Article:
“Honey is honey, it’s just that simple.” So states the National Honey Board, and on the surface, the statement is true. Pure honey is nothing more than the end result of what honey bees produce from plant nectar and secretions. Honey is truly wondrous in its simplicity, as we’ll see below.
Yet honey is also complex. First of all, there are more than 300 unique kinds of honey in the United States alone. So much for simplicity!
The reason there are so many kinds of honey is the wide diversity of flowers from which the bees collect the nectar, ranging from alfalfa to tupalo, clover to yucca, and buckwheat to blueberry.
To make a single pound of honey, about 60,000 bees may travel 55,000 miles collectively and alight on more than two million flowers to get enough nectar—far from a simple job! In most cases, the bees responsible for producing honey are the European honey bee Apis mellifera.
Raw vs Processed Honey
Among the end result of all those busy bees is not only a superior natural sweetener, but also a product that offers a number of health benefits. If you want to reap those benefits, however, you should buy raw rather than processed honey, and here’s why.
Eating raw honey is like sitting down with the bees themselves (well, not quite, but you get the idea). It’s practically straight from the hive: unprocessed, unfiltered, unheated, and unpasteurized. Raw honey products will typically list these features on their label. In addition, raw honey is cloudy (because it’s not filtered) and will flow very slowly when you turn the container upside down.
Processed honey, on the other hand, which is commonly found in supermarkets, flows more easily and has been heated to at least 120 degrees Fahrenheit, filtered (which removes potentially healthful pollen), and pasteurized. These activities, according to the National Honey Board, have a devastating impact: “Enzymatic activity, antimicrobial properties, microbial quality, color and chemical composition are all influenced by heat and storage.”
When in doubt, contact the honey maker. Unfortunately, there are no nationally regulated standards concerning the labeling of honey. Therefore, even the word “raw” is open to interpretation, although the National Honey Board defines it as honey as it appears in the hive and that is not heated. You can read more about standards for honey here.
Raw honey is available in the following forms:
- Comb honey: honey and beeswax comb combined (and the comb is edible)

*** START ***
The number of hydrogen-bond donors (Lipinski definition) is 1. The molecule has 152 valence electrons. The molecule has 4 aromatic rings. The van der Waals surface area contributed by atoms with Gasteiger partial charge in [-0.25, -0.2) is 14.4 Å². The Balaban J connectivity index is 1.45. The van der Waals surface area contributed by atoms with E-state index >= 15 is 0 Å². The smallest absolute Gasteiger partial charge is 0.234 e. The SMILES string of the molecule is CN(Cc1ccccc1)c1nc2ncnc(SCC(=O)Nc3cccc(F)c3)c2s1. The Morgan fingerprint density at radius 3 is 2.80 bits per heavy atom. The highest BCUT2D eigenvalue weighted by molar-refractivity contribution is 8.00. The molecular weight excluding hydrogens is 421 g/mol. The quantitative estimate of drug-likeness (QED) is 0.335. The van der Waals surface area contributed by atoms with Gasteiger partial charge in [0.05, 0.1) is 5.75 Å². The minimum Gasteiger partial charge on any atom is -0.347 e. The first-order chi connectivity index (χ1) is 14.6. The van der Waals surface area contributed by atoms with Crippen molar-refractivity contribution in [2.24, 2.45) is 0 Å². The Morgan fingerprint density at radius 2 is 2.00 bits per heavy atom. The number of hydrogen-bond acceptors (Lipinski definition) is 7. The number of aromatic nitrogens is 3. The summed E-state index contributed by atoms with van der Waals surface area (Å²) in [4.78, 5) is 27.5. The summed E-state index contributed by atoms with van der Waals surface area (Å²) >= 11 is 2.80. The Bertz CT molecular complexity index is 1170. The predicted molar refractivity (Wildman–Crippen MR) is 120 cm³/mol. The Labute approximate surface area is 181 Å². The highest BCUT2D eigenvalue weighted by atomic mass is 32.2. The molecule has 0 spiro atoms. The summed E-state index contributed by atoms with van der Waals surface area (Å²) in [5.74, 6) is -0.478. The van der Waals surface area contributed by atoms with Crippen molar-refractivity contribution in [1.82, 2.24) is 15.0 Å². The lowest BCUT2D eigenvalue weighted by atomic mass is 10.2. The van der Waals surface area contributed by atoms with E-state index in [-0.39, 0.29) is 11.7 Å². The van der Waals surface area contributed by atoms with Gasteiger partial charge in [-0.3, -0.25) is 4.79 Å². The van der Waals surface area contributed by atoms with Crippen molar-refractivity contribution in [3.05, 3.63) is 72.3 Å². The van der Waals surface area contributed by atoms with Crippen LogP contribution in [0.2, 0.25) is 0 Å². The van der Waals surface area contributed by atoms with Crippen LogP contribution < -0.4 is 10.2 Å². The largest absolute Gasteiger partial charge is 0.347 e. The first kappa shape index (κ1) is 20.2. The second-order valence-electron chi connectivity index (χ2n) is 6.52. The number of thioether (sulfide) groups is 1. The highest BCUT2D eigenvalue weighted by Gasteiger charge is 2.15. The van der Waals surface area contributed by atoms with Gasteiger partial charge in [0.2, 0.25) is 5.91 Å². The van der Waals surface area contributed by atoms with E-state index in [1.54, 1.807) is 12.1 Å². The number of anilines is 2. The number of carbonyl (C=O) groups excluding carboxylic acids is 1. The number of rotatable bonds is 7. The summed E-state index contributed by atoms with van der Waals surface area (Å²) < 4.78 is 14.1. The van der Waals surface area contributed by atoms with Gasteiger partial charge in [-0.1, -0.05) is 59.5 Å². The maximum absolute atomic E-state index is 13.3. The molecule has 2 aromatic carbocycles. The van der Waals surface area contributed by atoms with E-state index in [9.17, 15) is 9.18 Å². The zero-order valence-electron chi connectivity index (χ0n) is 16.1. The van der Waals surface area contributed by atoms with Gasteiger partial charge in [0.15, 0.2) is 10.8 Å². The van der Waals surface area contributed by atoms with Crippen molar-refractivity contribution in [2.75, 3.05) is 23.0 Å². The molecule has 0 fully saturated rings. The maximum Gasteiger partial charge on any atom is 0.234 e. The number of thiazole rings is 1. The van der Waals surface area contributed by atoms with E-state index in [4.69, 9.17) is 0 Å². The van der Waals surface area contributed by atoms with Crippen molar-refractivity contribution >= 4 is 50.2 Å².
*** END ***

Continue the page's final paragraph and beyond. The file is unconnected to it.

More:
- Cut comb: liquid honey mixed in with pieces of the comb
- Liquid honey: honey that is extracted using centrifugal force, straining, or gravity to remove the honey from the comb. This form of raw honey is easy to use for baking and general use and is the most popular form in the United States
- Whipped honey: honey that is crystallized, which makes it easy to use as a spread like butter or jam
For the best honey, purchase it from beekeepers, either in person or online. Know where your honey comes from so you can reap all of its natural sweetness and health benefits (see below). Whenever possible, look for organic raw honey.
Health Benefits of Honey
We’ve already noted that honey can be derived from a wide range of flowering plants, and this fact makes it a challenge to study honey’s health benefits since they can vary depending on the source. One kind of honey that has been studied extensively is Manuka honey, which is made by specific Leptospermum species native to Australia and New Zealand.
This doesn’t mean that other kinds of honey don’t have healing powers. In fact, a 2016 study that compared Manuka honey with 14 honey varieties from Poland found that several of the types had even greater antimicrobial potential than Manuka honey. However, scientists often study only one or several types of honey because it helps investigators reproduce results across many studies. Manuka honey is one of those often-studied honeys, but unless a study specifically mentions this type of honey, you can assume another kind was used.
Here are some ways honey can support and promote your health. Raw honey is the preferred form.